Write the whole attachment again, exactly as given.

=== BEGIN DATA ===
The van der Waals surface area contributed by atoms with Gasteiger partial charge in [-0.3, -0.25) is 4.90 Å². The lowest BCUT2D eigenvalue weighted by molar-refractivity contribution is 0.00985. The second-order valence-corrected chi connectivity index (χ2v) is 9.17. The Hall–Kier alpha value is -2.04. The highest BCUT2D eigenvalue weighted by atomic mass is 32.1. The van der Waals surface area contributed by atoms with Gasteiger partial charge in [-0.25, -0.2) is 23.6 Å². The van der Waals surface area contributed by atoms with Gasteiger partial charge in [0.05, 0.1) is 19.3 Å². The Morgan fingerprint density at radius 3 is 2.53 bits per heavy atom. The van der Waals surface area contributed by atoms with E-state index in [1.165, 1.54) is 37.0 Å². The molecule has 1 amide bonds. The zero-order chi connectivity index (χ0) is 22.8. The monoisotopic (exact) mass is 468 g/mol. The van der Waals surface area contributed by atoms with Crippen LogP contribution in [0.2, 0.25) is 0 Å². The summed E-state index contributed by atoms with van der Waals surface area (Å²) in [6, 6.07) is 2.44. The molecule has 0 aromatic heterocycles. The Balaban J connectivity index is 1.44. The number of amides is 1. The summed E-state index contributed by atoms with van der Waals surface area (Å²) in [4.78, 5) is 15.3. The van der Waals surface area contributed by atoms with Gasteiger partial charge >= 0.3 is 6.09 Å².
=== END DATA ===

The van der Waals surface area contributed by atoms with Gasteiger partial charge in [-0.3, -0.25) is 4.90 Å². The lowest BCUT2D eigenvalue weighted by molar-refractivity contribution is 0.00985. The second-order valence-corrected chi connectivity index (χ2v) is 9.17. The Hall–Kier alpha value is -2.04. The highest BCUT2D eigenvalue weighted by atomic mass is 32.1. The van der Waals surface area contributed by atoms with Gasteiger partial charge in [-0.25, -0.2) is 23.6 Å². The van der Waals surface area contributed by atoms with Gasteiger partial charge in [0.05, 0.1) is 19.3 Å². The Morgan fingerprint density at radius 3 is 2.53 bits per heavy atom. The van der Waals surface area contributed by atoms with E-state index in [1.165, 1.54) is 37.0 Å². The molecule has 1 amide bonds. The zero-order chi connectivity index (χ0) is 22.8. The monoisotopic (exact) mass is 468 g/mol. The van der Waals surface area contributed by atoms with Crippen LogP contribution in [0.2, 0.25) is 0 Å². The summed E-state index contributed by atoms with van der Waals surface area (Å²) in [6, 6.07) is 2.44. The molecule has 0 aromatic heterocycles. The Balaban J connectivity index is 1.44. The number of amides is 1. The summed E-state index contributed by atoms with van der Waals surface area (Å²) in [4.78, 5) is 15.3. The van der Waals surface area contributed by atoms with Gasteiger partial charge >= 0.3 is 6.09 Å².